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Cartoons these days are phenomenal. Everything from The Legend of Korra to Adventure Time to How to Train Your Dragon brings me back again and again to animation. It’s a rare place in media where being bizarre and taking risks is encouraged and profitable. I don’t think there will be a time in my life where I stop watching cartoons.

Yesterday I watched Over the Garden Wall (2014), which was released on Cartoon Network as a miniseries of 10, 10 minute shorts. It’s a brief and charming chronicle of two half-brothers navigating a strange wilderness on their quest to get home.

The animation itself is beautiful. The characters themselves are simple, but the world around them is rich in detail, with special attention dedicated to light. The subtlety of The Beast, the shadowed evil force hunting the brothers, is really great. There is no reveal of the true face of this creature, as one might expect. Even when faced directly with The Beast, it’s hard to tell he’s there at all.

The cast is star studded as well. Wirt, the older brother, is voiced by Elijah Wood. His younger brother Greg is voiced by a young boy named Collin Dean, who does spectacularly in his hyper-optimistic, indefatigable role. Other voices include Christopher Lloyd, Melanie Lynskey, John Cleese and Tim Curry.

One of the major appeals to this cartoon is it’s music. The Beast sings a haunting opera in the woods, Greg’s frog has a moment of Americana bandstand performing, and just about everyone they meet seems to have a song waiting to burst out of them. All the music and singing has a wonderful old-timey quality and none of the aggrandized Disney style music that now seems to be permanent if unwelcome fixture in cartoons – like a second head sewed onto your neck while you slept.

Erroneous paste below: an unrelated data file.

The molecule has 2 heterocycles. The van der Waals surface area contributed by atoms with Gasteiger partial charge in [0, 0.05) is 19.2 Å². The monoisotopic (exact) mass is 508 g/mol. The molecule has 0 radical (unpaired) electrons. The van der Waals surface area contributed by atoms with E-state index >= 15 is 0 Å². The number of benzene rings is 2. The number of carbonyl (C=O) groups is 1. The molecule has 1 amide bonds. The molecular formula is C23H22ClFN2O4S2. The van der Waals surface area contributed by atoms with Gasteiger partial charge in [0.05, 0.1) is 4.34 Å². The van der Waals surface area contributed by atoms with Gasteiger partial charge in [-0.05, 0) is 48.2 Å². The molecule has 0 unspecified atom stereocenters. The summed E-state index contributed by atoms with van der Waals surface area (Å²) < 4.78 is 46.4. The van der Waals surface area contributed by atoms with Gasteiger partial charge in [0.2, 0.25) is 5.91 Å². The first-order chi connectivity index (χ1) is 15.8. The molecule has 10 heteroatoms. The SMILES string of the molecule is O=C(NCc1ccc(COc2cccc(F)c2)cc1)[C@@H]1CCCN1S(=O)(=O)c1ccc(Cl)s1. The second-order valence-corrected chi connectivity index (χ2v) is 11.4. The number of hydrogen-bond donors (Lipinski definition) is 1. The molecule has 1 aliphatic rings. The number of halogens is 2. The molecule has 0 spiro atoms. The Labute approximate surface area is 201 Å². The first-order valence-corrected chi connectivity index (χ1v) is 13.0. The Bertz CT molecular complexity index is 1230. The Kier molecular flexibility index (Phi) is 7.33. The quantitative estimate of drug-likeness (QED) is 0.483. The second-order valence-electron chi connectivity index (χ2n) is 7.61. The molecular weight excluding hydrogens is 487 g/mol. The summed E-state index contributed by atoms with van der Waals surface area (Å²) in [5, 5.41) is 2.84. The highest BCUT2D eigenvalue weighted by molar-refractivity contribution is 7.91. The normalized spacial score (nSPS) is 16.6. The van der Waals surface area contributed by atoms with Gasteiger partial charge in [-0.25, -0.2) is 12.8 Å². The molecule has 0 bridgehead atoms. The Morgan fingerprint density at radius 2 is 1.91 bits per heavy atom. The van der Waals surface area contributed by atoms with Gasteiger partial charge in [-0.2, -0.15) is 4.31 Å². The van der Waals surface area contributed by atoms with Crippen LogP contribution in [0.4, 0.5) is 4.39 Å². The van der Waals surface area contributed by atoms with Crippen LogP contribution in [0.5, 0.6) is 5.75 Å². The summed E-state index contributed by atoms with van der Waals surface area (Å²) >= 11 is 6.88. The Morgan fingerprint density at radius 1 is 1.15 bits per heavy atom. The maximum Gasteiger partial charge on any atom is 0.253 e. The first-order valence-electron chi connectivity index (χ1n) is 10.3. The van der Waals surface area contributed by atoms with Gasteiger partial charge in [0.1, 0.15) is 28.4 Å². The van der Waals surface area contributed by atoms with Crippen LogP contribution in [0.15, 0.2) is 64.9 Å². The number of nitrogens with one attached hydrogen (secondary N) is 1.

For all it’s lovely qualities, I wish this had run for 10 full episodes, and not at the run time which it had. All the quirks and oddities of this world were just starting to feel substantial when it ended. I would have loved to spend more time with bassoon-loving frogs, possessed maidens, raccoons in trousers and kleptomaniac horses, befriending bewitched blue birds and feeling the ever lurking presence of the malicious Beast. Given more time, creator Patrick McHale could have explored the darker elements of this world and given us something to be really excited about. As it is, I feel like I got my sundae without any fudge.

I’ll look for the next thing McHale puts out, as he’s already proven he has a great mind for strange places and outlandish scenarios. In spite of the flaws of OtGW, it’s well worth watching, especially if you’ve got a kiddo you’re looking to plug them into the media machine for a couple hours. It’s not mindless, it’s not annoying and it will probably make them a better person.

Probably.

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